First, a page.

Tuesday, October 7, 2008

Kettlebell Bootcamp


The wife and I have decided to try something new and join a kettlebell bootcamp.


What is a kettlebell you ask? Well according to www.dragondoor.com.



A 'kettlebell' or girya (Russ.) is a traditional Russian cast iron weight that looks like a cannonball with a handle. The kettlebell goes way back, it first appeared in a Russian dictionary in 1704 (Cherkikh, 1994). So popular were kettlebells in Tsarist Russia that any strongman or weightlifter was referred to as a girevik, or 'a kettlebell man'.



I began learning about kettlebells about a year ago and started to investegate them a bit thinking that they would be a fitness craze and not last very long. It got to the point to when Nikki and I moved to Nashville we ended up buying 2 kettlebells from Target, a 16 pound one for me, and an 8 pound one for Nik. The first couple times we used it we could not walk or sit for a few days due to our glutes being so sore. That is a good thing by the way, I was surprised because I thought I had strong glutes, but I was sorely mistaken. We used them now and then but not as much as we should.



So I went to the Functional Movement Screen (FMS) in Boston, MA hosted by Lee Burton and Gray Cook. Come to find out that Gray uses kettlebells for training athletes AS WELL AS using it as a rehabiliation/corrective exercise tool. He showed some pretty cool things and I was very interested to learn more. When I got back to Nashville, I looked up on www.dragondoor.com to see who in the area was a Certified Russian Kettlebell Instructor (RKC). I was very pleased to find out that one of the RKC Senior Instructors (David Whitley, www.irontamer.com) lived here in Nashville and holds a bootcamp three mornings a week. It was also very pleasing to me that he was FMS certified as well. I contacted him about upcoming bootcamps and he invited us out to come to a few morning classes.



The first morning David asked us to come in after class and teach us a few techniques. He spoke with us on how much we knew about kettlebells and we said "a little". He asked us to show him what we knew and the moves we were comfortable with. We found out a few things: 1) we were using way too light of kettlebells (why you ask? I will tell you more later). 2) our technique was "ok" but we had a lot of practicing to do. We learned how to do a swing properly as well as a "turkish getup". I tell you, no video or book can compare to having someone right beside you queing you to perform a move better. David was terrific and all the instruction he gave was very informative and he made the instruction session difficult but fun. He invited us back the following week to participate in the actual bootcamp.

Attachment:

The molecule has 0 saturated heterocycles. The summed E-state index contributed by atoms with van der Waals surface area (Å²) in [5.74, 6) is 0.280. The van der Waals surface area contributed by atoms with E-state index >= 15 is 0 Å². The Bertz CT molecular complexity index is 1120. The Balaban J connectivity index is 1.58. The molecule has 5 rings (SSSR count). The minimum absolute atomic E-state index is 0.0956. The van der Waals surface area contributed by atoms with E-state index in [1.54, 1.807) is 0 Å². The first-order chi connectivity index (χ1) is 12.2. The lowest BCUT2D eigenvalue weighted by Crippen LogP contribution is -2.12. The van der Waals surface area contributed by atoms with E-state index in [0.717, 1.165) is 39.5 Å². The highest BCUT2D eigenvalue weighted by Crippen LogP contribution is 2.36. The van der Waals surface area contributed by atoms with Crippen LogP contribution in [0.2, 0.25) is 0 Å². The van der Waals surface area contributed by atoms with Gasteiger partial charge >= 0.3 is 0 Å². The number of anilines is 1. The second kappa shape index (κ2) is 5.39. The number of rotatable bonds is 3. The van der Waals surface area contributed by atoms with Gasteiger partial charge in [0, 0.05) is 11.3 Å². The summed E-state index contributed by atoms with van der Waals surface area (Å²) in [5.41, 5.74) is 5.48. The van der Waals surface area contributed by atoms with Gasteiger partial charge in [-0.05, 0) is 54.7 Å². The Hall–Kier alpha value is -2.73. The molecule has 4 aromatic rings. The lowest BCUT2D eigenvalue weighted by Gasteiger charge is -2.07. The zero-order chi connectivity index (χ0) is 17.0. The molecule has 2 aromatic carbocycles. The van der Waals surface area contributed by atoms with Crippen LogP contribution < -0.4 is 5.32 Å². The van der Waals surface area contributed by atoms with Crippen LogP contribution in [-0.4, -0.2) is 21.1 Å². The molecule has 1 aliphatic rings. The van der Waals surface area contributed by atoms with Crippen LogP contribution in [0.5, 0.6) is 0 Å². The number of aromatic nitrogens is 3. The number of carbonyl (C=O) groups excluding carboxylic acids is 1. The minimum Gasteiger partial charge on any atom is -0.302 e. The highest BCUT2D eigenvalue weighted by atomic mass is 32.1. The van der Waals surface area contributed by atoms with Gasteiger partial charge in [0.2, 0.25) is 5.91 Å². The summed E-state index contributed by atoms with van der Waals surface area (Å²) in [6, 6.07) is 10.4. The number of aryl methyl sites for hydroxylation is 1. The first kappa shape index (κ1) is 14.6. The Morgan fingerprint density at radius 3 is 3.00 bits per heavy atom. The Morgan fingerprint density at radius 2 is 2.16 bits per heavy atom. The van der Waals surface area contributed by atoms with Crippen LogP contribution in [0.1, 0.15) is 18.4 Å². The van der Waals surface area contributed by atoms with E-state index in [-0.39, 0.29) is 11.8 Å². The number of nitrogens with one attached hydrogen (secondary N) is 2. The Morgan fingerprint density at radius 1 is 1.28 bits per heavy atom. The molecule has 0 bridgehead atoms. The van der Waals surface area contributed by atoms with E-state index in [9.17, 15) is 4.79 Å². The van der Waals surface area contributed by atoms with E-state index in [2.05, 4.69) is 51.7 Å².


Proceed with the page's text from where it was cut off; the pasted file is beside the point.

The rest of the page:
The bootcamp the following week was a tough one. We did 10 "deck squats" followed by 10 push ups (see video) as many sets as we could until time was up, then we performed turkish getups 1 rep each side for time, the last thing we did was swings for time followed by a 40 yard run down and back and then repeated for I believe 4 sets. What a workout.



David was great at teaching us the techniques and spotting us if we needed. We signed up for 4 months of bootcamps right then and there.





I plan on once per week updating everyone on how the bootcamp is going. I will try and sneek in some pictures as well as video of Nikki and I here and there if I get a chance. If you are interested in finding a kettlebell instructor, go to www.dragondoor.com.



To see some of the techniques performed by David. Check out. http://irontamer.homestead.com/video.html


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